Markets are swirling with speculation over the Ukraine war and the lack of progress, in the Istanbul peace talks. High hopes are misguided, as a negotiated solution is some time off. The peace settlement will come when a convincing military solution is obvious and unavoidable and then, the losing side will capitulate and come to peace terms. Markets closed out the March month, end of the first quarter, down but following a strong rebound in the month. Equities recovered from huge losses in January and February, while Bond yields began to rise, in line with Central Bank and market expectations. Inflation has been spiralling out of control, driven by fiscal and monetary largesse and exasperated by supply chain issues and the fallout from sanctions. This is only going to deteriorate further and growth will plummet, in the second quarter. The US PCE number was released overnight, surging to a record 6.4%, which is the measure the Fed apparently pays most attention to. The Fed has already hinted at more aggressive interest rate rises, in a belated effort to tackle inflation, but must remove all QE and begin to contract the balance sheet, if they are serious about controlling runaway inflation.
The USD stabilised overnight, with the EUR drifting back to 1.1050, while the GBP traded 1.3125. Bond Yields are on the march, globally, driven by fiscal and monetary expansionism. Inflation and interest rates are accelerated by the energy and food crises, triggered by the suicidal sanctions imposed by the West upon Russia. This situation is about to get a lot worse, as Russia demands payment for essential gas, in Roubles, which the Europeans have refused to do. The Russians have given March 31st as the deadline. This could result is rationing and an even greater energy crises in Europe, especially Germany. Russia can also escalate the crises further, by expanding demands for payment in Roubles for gas, agriculture products, minerals and fertilisers. The economic sanctions imposed on Russia could become a nightmare for the authors of said sanctions, rather quickly.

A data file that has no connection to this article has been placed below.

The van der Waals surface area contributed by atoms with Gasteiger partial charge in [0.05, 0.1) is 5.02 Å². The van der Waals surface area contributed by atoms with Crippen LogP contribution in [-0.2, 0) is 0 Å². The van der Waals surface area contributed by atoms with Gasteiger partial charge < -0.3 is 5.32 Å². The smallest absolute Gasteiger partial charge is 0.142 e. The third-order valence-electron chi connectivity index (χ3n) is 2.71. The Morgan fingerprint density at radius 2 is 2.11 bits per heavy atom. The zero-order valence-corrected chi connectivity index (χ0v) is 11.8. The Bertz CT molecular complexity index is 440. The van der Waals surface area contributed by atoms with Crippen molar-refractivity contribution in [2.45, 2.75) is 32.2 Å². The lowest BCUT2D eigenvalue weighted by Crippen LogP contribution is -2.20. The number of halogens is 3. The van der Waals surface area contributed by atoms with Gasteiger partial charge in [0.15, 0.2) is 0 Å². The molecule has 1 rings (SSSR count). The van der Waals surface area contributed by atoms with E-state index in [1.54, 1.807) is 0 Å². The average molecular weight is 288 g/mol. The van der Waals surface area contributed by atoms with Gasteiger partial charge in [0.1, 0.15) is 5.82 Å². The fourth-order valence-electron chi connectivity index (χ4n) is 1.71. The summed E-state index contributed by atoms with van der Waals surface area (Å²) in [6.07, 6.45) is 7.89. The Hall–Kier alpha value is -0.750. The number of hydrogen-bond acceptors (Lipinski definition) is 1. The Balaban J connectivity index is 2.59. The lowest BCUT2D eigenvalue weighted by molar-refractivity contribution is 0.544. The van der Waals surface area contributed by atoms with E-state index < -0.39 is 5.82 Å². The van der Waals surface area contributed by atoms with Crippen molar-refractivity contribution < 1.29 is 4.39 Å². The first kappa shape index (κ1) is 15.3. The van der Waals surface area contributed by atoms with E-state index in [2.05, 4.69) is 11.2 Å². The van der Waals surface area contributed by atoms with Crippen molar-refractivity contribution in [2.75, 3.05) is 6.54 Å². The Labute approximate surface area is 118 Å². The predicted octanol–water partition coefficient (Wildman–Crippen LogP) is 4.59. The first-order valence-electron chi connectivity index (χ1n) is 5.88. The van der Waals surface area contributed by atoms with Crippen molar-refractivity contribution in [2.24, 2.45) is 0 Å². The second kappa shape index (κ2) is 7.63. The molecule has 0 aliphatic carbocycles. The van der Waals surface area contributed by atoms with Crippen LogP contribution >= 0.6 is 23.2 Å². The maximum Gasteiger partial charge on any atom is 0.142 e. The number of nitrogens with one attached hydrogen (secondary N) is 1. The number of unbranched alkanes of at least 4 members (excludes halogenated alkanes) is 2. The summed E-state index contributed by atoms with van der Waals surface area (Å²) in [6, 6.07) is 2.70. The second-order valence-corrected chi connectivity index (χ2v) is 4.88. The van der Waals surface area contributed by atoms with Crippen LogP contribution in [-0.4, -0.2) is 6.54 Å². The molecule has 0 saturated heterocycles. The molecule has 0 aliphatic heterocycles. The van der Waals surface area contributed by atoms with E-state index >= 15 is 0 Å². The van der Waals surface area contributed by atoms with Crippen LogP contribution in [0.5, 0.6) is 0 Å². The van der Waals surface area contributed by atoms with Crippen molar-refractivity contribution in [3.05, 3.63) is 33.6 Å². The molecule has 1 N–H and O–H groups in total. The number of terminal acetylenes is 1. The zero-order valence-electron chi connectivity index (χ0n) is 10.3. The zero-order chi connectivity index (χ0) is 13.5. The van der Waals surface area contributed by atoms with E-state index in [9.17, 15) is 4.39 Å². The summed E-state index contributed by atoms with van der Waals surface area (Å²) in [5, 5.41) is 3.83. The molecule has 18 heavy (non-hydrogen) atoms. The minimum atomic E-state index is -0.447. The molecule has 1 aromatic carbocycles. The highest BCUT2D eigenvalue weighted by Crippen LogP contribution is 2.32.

The rebound in the reserve allowed the NZD to fall back to 0.6930, while the AUD fell back below 0.7500. Commodities remain well bid, supporting these currencies, but supply and the cost to consumer nations, remain a serious global issue. All eyes turn to the all important Non Farm Payrolls, released tonight in the US.